Are some of Donald Trump's posts considered hate speech? That's what Facebook employees debated in December according to a Wall Street Journal article, and CEO Mark Zuckerberg decided against censorship. Some employees felt strongly—even threatening to quit—over Trump's posts proposing banning Muslims from entering the country.
A spokesperson for Facebook said, "That context [of a post] can include the value of political discourse. Many people are voicing opinions about this particular content, and it has become an important part of the conversation around who the next U.S. president will be." Another management team member wrote, "In the weeks ahead, we're going to begin allowing more items that people find newsworthy, significant, or important to the public interest—even if they might otherwise violate our standards."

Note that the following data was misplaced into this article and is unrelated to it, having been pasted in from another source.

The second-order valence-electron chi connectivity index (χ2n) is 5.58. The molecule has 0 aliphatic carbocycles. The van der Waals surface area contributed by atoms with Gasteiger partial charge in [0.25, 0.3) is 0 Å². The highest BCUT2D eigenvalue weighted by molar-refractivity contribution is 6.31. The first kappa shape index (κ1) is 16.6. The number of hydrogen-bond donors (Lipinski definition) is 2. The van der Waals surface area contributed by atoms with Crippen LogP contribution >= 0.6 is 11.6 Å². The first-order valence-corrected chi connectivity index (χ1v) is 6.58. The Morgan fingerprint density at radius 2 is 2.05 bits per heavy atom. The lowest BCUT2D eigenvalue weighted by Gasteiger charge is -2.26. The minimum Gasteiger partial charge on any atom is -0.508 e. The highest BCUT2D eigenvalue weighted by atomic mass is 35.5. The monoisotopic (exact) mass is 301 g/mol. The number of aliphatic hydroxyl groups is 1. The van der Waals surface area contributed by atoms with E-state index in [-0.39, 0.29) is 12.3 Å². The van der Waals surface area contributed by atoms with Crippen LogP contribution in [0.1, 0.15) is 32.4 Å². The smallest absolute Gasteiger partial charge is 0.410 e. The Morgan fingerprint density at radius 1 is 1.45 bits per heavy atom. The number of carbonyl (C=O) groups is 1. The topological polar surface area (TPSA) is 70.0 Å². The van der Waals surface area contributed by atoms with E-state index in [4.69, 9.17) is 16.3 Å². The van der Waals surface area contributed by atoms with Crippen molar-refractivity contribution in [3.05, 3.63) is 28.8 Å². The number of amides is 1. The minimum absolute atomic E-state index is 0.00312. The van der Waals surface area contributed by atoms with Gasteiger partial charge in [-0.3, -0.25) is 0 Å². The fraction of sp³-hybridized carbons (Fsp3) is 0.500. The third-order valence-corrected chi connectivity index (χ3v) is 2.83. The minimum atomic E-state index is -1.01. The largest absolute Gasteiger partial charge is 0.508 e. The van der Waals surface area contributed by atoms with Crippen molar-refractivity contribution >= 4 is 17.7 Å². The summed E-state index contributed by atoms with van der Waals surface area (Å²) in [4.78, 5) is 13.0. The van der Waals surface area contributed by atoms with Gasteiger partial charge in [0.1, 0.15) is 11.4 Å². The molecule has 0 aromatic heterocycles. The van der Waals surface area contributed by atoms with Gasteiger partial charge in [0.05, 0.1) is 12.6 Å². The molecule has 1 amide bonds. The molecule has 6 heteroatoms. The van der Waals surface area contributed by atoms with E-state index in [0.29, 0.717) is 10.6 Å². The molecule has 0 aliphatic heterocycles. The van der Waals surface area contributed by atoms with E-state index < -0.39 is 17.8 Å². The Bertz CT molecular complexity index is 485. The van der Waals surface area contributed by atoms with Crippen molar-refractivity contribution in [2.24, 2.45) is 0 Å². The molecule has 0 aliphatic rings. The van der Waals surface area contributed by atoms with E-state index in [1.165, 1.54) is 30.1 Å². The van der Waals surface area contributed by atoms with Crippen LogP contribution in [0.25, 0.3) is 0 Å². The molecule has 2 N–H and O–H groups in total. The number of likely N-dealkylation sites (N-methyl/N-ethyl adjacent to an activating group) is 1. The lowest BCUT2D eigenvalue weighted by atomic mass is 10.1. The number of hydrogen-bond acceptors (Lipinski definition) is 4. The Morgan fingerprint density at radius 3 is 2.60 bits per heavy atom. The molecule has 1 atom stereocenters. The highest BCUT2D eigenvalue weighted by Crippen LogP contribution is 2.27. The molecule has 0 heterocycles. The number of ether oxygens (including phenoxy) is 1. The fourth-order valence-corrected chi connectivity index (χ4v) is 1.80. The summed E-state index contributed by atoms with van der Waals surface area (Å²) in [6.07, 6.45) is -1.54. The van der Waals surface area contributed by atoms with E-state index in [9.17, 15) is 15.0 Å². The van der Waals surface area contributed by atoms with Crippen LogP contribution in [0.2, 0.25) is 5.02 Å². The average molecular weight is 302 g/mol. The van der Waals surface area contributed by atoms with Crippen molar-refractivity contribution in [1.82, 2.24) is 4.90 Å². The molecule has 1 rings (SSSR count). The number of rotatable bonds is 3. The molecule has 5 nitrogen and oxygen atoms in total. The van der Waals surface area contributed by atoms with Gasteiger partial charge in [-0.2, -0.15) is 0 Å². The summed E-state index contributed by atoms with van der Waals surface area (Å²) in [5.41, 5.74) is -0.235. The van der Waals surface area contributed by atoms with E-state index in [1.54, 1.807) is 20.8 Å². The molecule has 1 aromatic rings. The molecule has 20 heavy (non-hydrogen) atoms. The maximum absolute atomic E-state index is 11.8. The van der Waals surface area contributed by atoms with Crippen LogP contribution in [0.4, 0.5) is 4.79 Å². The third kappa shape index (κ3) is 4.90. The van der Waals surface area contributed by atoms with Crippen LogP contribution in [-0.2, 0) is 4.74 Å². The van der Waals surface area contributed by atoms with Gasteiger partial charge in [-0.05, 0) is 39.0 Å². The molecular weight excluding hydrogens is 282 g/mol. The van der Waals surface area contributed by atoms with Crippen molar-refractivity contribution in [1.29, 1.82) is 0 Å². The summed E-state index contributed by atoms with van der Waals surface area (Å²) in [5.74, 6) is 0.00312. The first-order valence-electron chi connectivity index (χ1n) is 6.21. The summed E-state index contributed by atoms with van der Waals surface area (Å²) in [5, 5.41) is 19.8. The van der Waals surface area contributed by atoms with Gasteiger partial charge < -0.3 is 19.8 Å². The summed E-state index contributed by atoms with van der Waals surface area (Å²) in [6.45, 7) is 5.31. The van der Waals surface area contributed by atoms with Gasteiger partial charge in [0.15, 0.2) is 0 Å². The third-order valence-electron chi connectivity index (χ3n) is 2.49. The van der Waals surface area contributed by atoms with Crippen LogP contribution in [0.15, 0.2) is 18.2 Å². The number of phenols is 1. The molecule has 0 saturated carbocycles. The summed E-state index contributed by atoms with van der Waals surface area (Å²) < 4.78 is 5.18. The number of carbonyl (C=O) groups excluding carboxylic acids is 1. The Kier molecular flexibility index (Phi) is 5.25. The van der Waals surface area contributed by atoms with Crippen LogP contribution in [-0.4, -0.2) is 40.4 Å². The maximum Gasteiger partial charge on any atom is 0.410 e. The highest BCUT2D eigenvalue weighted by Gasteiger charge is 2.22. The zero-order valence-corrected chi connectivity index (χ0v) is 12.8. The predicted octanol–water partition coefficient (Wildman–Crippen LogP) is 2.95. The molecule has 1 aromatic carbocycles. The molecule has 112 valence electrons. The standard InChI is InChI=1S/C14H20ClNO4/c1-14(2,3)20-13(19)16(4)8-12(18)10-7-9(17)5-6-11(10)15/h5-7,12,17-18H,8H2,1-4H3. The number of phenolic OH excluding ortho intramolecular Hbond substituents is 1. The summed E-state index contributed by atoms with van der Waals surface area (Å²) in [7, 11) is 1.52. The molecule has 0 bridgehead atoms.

Facebook is in the spotlight partly because Americans increasingly use the site as a news source, and the company has been viewed as left-leaning. Clearly, Facebook is in a tough spot.
- What is considered hate speech?
- Did Mark Zuckerberg make the right decision? Research Facebook's policy for context.
- Should Facebook adjust its policy? Or is this a decision relevant only to the current election?